The Programmatic and Institutional (Re-)Configuration of the Swiss National Security Field
- Journal Article
Traditionally, Swiss national security focused intimately on the military protection of national territory and institutions. Following the principles of armed neutrality and autonomous defense, the field was organized closely by the Defense Ministry and shied away from sizable international security partnerships. Since the end of the Cold War, however, the policy domain has moved far beyond such positions. It expanded from military and civil defense to activities such as integrated peace‐building, the fight against transnational organized crime, integrated border management, and critical infrastructure protection. This programmatic reorientation was accompanied by new institutional arrangements. Domestically, inter‐cantonal and federal policing were enhanced and intelligence services integrated. Army capabilities were directed to new mandates and new countrywide inter‐ministerial coordination platforms developed. Internationally, Switzerland joined the Partnership for Peace, Euro‐Atlantic Partnership Council, United Nations, and Schengen/Dublin frameworks. Despite these profound changes, Swiss security politics has not been subjected to particularly refined analysis. While government doctrines list threats and agencies with little pondering of their relevance and interconnections, political analysts are often caught up in polarized controversies around select issues such as the army budget, distinct weapons procurement programs, or neutrality tout court. Yet, also academia contributed surprisingly little to shedding light on the executive arm of the Swiss security field. Show more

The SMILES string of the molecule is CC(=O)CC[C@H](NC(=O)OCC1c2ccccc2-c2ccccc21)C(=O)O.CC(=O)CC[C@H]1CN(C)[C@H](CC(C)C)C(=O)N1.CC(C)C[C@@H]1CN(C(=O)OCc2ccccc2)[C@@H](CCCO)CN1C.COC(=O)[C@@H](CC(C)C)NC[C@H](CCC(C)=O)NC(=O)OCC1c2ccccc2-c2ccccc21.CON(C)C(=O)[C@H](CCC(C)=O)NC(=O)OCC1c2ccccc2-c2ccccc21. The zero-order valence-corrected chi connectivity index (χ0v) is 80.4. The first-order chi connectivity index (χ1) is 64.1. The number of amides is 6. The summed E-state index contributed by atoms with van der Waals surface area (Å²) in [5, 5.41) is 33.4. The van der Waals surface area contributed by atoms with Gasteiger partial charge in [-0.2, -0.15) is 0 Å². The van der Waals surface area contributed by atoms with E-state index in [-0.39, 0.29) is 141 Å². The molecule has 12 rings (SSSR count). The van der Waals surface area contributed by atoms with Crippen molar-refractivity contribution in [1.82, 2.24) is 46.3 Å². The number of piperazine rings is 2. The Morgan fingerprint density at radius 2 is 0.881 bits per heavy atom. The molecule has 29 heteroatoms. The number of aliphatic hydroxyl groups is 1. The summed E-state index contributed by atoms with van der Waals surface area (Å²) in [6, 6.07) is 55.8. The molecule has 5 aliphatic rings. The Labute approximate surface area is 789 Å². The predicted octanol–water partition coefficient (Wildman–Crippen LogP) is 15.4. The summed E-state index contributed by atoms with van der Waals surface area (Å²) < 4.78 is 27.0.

Journal / seriesSwiss Political Science Review
Pages / Article No.
Organisational unit03515 - Wenger, Andreas / Wenger, Andreas
143818 - Bound to cooperate? Mapping Swiss security in a changing global landscape (SNF)
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